Microfinance: Training Should Extend Beyond Savings Groups

Ben Hess is a CRS international development fellow living in Guatemala and working with savings-led microfinance programs.

The 2007/2008 Human Development Report’s statistics on Guatemala are pretty depressing. Approximately 54 percent of Guatemalan children under age five are under their height for age (a sign of malnourishment), almost one in three individuals over age 15 cannot read or write, 32 percent of Guatemalans survive on less than $2 per day, and 56 percent of the population lives below the national poverty line. CRS addresses these issues through a variety of projects, including nutritional and health monitoring of mothers and young children, technical assistance to small farmers, and educational scholarships for poor students.

Nevertheless, CRS has observed that even when these projects are successful and families improve their economic situations, many Guatemalans do not access formal financial institutions—including banks and microfinance agencies—due to unfamiliarity with the services they offer, fears of being manipulated, or high barriers to entry.

These obstacles prevent them from earning interest rates on their savings deposits, accessing pension and insurance products, and receiving more affordable credit to purchase homes, open small businesses, or fund their children’s education. Furthermore, most poor Guatemalans have never received any type of financial education. They might not know how to develop a family budget, may not understand the terms of their loans, and do not make it a habit to save money.

CRS has reached out to the poor and marginalized sectors of the Guatemalan population through savings-led microfinance, which operates through the formation of autonomous savings groups. Group members receive training on the principles of savings and loans, interest rates, and other basic financial tenets. This financial training ensures that group members possess the skills they need to successfully manage the group’s fund and make responsible financial decisions when, for example, they evaluate loan requests.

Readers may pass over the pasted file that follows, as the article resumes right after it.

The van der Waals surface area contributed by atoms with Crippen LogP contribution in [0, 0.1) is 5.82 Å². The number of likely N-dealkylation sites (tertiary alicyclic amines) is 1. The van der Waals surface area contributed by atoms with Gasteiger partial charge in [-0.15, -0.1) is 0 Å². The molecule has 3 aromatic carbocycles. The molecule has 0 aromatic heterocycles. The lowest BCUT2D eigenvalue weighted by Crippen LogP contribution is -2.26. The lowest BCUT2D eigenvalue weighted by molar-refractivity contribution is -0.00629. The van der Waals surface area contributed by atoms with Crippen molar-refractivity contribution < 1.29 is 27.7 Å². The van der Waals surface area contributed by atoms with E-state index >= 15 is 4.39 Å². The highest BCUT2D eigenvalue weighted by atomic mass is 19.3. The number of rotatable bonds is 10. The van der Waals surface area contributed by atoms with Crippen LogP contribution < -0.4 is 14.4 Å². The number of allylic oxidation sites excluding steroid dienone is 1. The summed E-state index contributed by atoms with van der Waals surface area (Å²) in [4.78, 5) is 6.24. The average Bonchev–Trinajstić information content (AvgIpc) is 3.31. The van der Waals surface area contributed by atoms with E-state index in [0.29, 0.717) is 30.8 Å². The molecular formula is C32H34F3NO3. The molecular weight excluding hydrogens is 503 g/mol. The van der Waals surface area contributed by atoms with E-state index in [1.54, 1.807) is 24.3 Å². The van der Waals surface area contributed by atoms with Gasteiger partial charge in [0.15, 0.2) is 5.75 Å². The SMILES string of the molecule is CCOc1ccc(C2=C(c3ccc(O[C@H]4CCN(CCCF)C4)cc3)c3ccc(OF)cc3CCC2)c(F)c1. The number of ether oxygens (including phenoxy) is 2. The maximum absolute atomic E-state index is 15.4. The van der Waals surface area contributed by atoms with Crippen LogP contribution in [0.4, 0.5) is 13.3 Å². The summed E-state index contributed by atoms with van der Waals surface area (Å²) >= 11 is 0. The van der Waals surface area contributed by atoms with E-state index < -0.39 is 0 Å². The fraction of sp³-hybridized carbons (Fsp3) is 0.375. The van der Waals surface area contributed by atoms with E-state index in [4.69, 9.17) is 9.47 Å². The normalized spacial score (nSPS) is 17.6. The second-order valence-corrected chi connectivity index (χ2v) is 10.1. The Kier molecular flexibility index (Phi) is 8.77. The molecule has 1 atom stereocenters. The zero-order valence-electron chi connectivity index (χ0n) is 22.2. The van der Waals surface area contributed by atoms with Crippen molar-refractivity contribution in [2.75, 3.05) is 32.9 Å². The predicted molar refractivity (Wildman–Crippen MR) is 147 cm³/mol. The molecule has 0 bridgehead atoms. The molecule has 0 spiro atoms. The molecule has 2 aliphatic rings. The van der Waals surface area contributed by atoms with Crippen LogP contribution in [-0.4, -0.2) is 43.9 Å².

Members have improved their financial skills through their participation in the savings groups, but we wanted to think bigger by resolving two main questions: How can we standardize the financial training? And how can we extend it beyond the savings groups? After all, members are not the only ones who could benefit from learning how to manage their money and develop clear financial goals.

As a result, CRS is currently exploring the idea of creating a formal financial literacy curriculum. The curriculum would include information about savings concepts, budgeting, and basic banking instruments. In addition to using it with savings groups, we would seek to implement a financial education program in several public secondary schools. CRS would conduct training-of-trainer workshops for teachers and animators, who in turn would teach the curriculum to students and savings group members.

In the United States, personal finance classes often include stock-market simulations that teach students how to invest and track stocks. Although this can generate interest in finance, it can also encourage risky behavior. Combining financial education and savings groups, on the other hand, teaches valuable lessons about savings, loans, and responsible money management. It also builds decision-making and leadership skills, promotes teamwork, and instills students with self-confidence.

– Ben Hess

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